Secularism Hit With Machetes: The Why and What of the Dhaka Terror Attack
NEW DELHI: Islamic State, ironically, has become a simplistic euphemism for all terror attacks seeking to disguise and hide the complexities behind specific incidents of violence. So from Lone Wolves emerging from a highly disturbed social order laced with an irresponsible absence of gun control to the terrible attack in Bangladesh.
The horrific attack in Bangladesh is a case in point. Local experts had almost immediately pointed to this being the handiwork of Bangladeshi extremist groups and not necessarily of IS that seems to be rushing to claim violence--wherever it happens--- to assure its cadres probably that it is still alive and kicking hard. Bangladesh Home Minister Asaduzzaman Khan has now confirmed local involvement by stating categorically that this massacre of 20 innocent persons was not by the Islamic State but a homegrown banned organisation Jamaat-ul Mujahideen.
The 7 terrorists were local Bangladeshis, of whom five had been on the police scanner earlier. JMB was founded in 1998 in Bangladesh, carried out bomb attacks and violence, was banned in 2005 but while it went underground, it kept up the violence. Its targets were government, secularists and the minorities, and reports from Dhaka confirm that its cadres had regrouped earlier this year to carry out the series of machete attacks on specific individuals from these groups. In the Dhaka terror attack now, the foreigners were hacked to death by machetes as well indicating a local modus operandi.
This group was opposed to secularism and wanted Bangladesh to be a religious state run on Sharia laws.It is close to the Taliban in ideology. The new wave of violence starting with targeted assassinations, follows a crackdown by the Sheikh Hasina government against JMB leaders,including its top man Maulana Abdur Rahman who was executed by hanging for killing two judges and a series of bombings across the country in 2005. Five other leaders were executed by the government over the last year.
However, as is being pointed out in Dhaka the government was unable to follow up on these executions by sealing the activities of the group, that returned to violence with the machete attacks and now, as the Home Minister there said, this terror attack. Poor policing, overstretched resources, bad intelligence are some of the reasons being noted in the Bangladesh media as reasons for the poor state response.
JMB is reported to have received financial assistance from individual donors from Pakistan, Saudi Arabia and some of the Gulf countries.
Pakistan and Bangladesh are both paying the price for the politics that led to their birth, the first by encouraging extremism and the second by trying to fight it.
Secular traditions of what was then East Pakistan were sought to be repressed by despots in Pakistan shortly after independence, with the ‘freedom’ in 1971 leaving a new country torn between the conservative forces that had taken hold, and the secular aspirations within. This struggle, also reflected at levels in the virulent personalised feud between Sheikh Hasina (daughter of Sheikh Mujibur Rahman who ‘liberated’ Bangladesh from the Pakistani yoke with the mandate to run a secular government) and Khaleda Zia (Bangladesh Nationalist Party) under whose terms in office the conservative forces and the JMB got a boost and a virtual heads up to push fundamentalist ideology forward.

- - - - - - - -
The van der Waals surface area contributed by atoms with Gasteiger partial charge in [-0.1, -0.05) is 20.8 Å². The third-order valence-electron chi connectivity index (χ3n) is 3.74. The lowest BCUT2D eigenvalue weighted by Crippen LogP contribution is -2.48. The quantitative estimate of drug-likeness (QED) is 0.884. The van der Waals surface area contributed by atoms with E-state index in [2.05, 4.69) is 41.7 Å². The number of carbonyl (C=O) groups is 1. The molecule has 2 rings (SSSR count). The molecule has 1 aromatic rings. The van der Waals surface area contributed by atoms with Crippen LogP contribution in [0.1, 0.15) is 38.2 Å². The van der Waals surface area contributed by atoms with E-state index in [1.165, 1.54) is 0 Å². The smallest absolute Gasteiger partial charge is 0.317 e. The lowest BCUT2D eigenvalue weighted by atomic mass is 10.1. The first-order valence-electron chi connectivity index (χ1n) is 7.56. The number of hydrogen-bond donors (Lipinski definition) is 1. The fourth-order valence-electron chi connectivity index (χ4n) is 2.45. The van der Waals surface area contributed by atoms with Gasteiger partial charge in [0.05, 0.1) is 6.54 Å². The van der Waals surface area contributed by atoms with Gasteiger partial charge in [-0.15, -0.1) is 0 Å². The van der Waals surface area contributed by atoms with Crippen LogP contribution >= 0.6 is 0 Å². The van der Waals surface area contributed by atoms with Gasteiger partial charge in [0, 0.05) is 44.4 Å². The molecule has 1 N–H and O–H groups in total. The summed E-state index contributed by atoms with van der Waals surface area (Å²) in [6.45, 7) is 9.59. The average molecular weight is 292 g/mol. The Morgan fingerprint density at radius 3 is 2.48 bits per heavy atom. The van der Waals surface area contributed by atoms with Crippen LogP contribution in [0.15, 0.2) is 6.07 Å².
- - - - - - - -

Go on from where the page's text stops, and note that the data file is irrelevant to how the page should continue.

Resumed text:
This struggle has become more intense and more bloody with time. The crackdown by the Sheikh Hasina government on JMB and those who had worked with the Pakistan Army against Bangladesh during the war of liberation, has clearly led to a consolidation of the extremist forces. This has been evident for a while now in the growing number of attacks and secularists and minorities with the terror attack in a posh, and supposedly secure, part of Dhaka unnerving all those fighting for a secular order in Bangladesh.
Sheikh Hasina had told this writer earlier that her fight was with extremism, and she would not allow Bangladesh to be converted into a theocratic state. She has remained steadfast on this, despite several attempts on her life. In fact even as we were speaking with her, news of a terror blast in Dhaka came in, with the Awami League leader who was in the Opposition then bitter about Khaleda Zia’s support for the fundamentalist forces.
The Awami League, ridden with corruption like most South Asian political parties, seems to be losing the battle given the spike in violence in Bangladesh. An increasingly insecure Prime Minister is now also cracking down on the independent media, a sign always of a government in decline. The very fact that armed terrorists were able to move about undetected in Dhaka, and that too in a secure area, makes a mockery of the government claim that it is in control. Besides the scale and sophistication of the attack points to a flourishing JMB, despite the ban order, raising questions as to why its activity has not been monitored and detected, and why preventive action was not taken.
The enthusiasm visible in Bangladesh over what seemed to be a new beginning when the Awami League returned to power this time around, seems to have dissipated into a big question mark over its future. And as Khaleda Zia who at best is the more liberal face of the radical forces in Bangladesh has indicated, she is waiting out of the wings, to take over. As are the extremists and the terrorists, as Sheikh Hasina currently with all the inadequacies of her government, is only the buffer between a secular and a religious theocratic Bangladesh.
(Tomorrow: Any Lessons for India?)